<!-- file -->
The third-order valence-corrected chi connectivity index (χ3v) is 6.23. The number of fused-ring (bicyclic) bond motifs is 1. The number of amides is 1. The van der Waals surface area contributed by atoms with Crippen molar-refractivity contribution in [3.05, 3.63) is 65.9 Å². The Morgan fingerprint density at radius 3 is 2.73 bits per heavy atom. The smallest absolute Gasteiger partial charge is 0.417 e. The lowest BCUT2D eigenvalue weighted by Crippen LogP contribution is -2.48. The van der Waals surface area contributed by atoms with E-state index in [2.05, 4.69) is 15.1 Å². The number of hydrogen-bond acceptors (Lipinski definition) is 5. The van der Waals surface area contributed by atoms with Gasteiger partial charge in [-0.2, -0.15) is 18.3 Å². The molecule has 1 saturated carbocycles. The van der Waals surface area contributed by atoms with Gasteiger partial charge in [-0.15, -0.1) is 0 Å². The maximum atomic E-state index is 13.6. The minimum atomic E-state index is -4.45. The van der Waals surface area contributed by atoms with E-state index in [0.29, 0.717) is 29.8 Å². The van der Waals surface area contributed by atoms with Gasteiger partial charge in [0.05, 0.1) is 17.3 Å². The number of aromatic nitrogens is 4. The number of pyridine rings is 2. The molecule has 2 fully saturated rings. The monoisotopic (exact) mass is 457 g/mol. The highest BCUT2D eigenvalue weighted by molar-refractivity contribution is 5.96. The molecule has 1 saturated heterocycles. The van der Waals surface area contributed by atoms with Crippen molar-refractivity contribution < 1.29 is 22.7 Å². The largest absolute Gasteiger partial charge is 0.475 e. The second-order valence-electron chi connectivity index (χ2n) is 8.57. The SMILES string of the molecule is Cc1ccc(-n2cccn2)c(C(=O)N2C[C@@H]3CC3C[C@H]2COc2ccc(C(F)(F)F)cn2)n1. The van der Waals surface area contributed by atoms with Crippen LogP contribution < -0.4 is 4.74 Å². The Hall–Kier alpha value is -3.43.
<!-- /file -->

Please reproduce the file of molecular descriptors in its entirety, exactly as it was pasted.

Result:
The third-order valence-corrected chi connectivity index (χ3v) is 6.23. The number of fused-ring (bicyclic) bond motifs is 1. The number of amides is 1. The van der Waals surface area contributed by atoms with Crippen molar-refractivity contribution in [3.05, 3.63) is 65.9 Å². The Morgan fingerprint density at radius 3 is 2.73 bits per heavy atom. The smallest absolute Gasteiger partial charge is 0.417 e. The lowest BCUT2D eigenvalue weighted by Crippen LogP contribution is -2.48. The van der Waals surface area contributed by atoms with E-state index in [2.05, 4.69) is 15.1 Å². The number of hydrogen-bond acceptors (Lipinski definition) is 5. The van der Waals surface area contributed by atoms with Gasteiger partial charge in [-0.2, -0.15) is 18.3 Å². The molecule has 1 saturated carbocycles. The van der Waals surface area contributed by atoms with Gasteiger partial charge in [-0.15, -0.1) is 0 Å². The maximum atomic E-state index is 13.6. The minimum atomic E-state index is -4.45. The van der Waals surface area contributed by atoms with E-state index in [0.29, 0.717) is 29.8 Å². The van der Waals surface area contributed by atoms with Gasteiger partial charge in [0.05, 0.1) is 17.3 Å². The number of aromatic nitrogens is 4. The number of pyridine rings is 2. The molecule has 2 fully saturated rings. The monoisotopic (exact) mass is 457 g/mol. The highest BCUT2D eigenvalue weighted by molar-refractivity contribution is 5.96. The molecule has 1 saturated heterocycles. The van der Waals surface area contributed by atoms with Crippen molar-refractivity contribution < 1.29 is 22.7 Å². The largest absolute Gasteiger partial charge is 0.475 e. The second-order valence-electron chi connectivity index (χ2n) is 8.57. The SMILES string of the molecule is Cc1ccc(-n2cccn2)c(C(=O)N2C[C@@H]3CC3C[C@H]2COc2ccc(C(F)(F)F)cn2)n1. The van der Waals surface area contributed by atoms with Crippen LogP contribution < -0.4 is 4.74 Å². The Hall–Kier alpha value is -3.43.